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I have heard the phrases:

Je veux savoir à quoi tu penses

and

C'est bien ce que j'ai pensé.

Perhaps I have missed what role the relative pronouns are playing in each sentence but I'm unsure when to use à quoi and when to use ce que for "penser." I know "à quoi" can be used when asking a question but the first sentence seems to be a declarative statement and not really a question.

  • 1
    What you think (ce que) vs. what you think about (à quoi) :) – Luke Sawczak Nov 5 '18 at 18:48
  • +1... however, going that way, where would you put what you think of and what you think at ? I'd personally go with (ce que) with think of and (à quoi) with think at ? – aCOSwt Nov 5 '18 at 21:39
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Tu peux :

  • Penser (tout court) : C'est le commun des penseurs. Ils pensent. Dans l'absolu quoi. Leurs cellules grises travaillent pour... travailler. C'est le processus qui importe ici. L'objet de la pensée disparaît devant l'importance du processus.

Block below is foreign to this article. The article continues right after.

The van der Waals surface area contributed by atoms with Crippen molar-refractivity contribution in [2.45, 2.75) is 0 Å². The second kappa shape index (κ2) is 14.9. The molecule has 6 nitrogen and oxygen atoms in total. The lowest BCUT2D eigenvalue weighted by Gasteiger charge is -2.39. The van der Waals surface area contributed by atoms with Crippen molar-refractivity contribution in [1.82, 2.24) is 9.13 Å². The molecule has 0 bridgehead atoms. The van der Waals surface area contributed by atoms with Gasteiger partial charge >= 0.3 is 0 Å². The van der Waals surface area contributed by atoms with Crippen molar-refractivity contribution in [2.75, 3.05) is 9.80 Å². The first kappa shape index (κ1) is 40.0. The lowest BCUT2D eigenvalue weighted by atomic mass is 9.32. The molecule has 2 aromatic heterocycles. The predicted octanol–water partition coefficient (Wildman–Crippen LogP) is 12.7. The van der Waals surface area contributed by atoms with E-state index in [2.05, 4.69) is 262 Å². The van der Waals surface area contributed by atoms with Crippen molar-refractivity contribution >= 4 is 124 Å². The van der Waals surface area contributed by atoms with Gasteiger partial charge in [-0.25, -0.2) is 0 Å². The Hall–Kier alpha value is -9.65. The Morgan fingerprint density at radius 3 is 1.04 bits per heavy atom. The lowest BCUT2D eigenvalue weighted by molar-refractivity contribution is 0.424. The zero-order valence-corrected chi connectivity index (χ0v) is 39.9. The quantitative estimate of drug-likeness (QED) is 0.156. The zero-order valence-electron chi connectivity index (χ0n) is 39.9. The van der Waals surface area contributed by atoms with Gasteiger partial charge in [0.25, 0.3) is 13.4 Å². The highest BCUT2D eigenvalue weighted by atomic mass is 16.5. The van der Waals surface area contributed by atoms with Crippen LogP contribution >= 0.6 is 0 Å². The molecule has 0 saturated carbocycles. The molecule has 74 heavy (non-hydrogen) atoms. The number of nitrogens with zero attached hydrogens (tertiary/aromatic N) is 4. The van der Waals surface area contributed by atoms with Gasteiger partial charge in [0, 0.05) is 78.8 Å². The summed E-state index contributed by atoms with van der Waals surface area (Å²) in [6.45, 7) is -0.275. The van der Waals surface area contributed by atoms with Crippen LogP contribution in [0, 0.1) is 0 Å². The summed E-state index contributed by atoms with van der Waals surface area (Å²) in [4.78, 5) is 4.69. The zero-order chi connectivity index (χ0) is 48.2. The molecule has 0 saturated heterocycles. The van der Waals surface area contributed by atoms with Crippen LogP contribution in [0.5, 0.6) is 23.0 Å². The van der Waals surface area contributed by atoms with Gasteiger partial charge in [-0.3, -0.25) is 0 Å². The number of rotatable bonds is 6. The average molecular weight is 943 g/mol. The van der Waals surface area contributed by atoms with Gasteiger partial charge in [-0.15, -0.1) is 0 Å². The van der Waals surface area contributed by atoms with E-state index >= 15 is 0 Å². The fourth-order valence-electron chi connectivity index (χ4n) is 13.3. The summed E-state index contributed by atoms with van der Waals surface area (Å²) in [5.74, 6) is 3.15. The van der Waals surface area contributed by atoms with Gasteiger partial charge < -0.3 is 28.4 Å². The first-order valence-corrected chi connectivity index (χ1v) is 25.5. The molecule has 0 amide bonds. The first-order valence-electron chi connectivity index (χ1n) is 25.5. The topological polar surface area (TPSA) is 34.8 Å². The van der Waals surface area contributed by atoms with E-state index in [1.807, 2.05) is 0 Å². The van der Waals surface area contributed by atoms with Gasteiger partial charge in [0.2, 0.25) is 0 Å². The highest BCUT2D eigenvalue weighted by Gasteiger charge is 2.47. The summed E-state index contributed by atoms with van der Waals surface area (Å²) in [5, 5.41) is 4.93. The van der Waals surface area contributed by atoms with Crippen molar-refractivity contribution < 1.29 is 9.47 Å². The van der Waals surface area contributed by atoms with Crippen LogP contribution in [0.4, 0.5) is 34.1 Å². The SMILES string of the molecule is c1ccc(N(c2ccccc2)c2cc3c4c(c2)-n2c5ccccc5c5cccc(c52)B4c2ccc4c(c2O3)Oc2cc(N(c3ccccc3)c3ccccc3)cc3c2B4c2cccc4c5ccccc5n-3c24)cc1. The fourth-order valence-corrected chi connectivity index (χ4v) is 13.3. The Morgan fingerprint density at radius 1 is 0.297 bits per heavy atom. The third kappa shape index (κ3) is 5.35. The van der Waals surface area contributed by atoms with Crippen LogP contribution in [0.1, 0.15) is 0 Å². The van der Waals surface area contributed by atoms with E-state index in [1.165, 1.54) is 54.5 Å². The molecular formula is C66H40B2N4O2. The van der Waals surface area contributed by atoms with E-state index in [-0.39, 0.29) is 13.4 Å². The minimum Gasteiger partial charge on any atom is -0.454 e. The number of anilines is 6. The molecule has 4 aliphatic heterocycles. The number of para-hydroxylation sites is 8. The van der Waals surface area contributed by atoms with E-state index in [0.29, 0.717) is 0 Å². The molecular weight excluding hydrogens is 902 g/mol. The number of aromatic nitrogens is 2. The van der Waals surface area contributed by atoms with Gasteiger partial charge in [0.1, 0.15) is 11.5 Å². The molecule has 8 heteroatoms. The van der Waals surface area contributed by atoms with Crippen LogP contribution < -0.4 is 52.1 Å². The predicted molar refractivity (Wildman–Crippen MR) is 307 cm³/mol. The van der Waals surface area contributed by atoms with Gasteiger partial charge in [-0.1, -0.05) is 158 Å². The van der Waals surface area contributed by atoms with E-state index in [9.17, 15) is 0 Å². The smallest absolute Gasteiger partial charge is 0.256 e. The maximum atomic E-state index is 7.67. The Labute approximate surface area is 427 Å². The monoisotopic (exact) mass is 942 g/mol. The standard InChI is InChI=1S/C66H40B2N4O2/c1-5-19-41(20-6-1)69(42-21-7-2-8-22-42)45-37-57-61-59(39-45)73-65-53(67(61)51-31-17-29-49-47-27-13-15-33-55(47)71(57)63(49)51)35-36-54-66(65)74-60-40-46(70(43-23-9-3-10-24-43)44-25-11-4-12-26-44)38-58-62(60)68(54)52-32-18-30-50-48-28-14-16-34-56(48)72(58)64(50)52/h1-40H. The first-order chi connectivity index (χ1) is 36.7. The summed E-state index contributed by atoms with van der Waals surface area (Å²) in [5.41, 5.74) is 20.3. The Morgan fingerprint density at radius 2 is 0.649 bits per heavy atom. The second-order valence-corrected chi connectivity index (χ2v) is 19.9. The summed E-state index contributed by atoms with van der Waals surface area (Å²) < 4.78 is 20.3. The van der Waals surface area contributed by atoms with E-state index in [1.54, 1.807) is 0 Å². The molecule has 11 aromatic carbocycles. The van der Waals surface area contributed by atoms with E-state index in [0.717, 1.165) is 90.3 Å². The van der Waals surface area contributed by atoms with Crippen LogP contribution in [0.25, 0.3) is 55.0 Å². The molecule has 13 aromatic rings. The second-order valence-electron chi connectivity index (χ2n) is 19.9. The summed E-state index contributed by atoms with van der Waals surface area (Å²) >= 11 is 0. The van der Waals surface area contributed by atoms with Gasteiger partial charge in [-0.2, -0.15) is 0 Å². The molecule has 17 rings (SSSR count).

• Penser quelque chose : Quand tu inventes, mets au point un système par exemple. Tu le penses avant dans ta tête... ;-) abstraitement je veux dire. Abstraitement ou virtuellement. Les jugements font partie de cette catégorie : Tu peux penser... que j'écris des sottises par exemple.

Ce quelque chose... c'est : ce que tu penses.

  • Penser à quelque chose : Alors là, l'objet de la pensée est prépondérant, nécessairement précis(é) et, en général plus concret que dans le cas précédent. Tu peux très valablement penser à t'acheter un autre ordi par exemple... et cela vaut aussi pour les personnes... auxquelles tu peux penser.

Ce quelque chose... c'est : ce à quoi tu penses.

Tout est donc dans les différences d'objet de la pensée. Tu auras remarqué qu'au premier cas ne correspond pas de pronom... normal... si tu demandes à un penseur à quoi il pense... il ne saura pas quoi te répondre... ;-)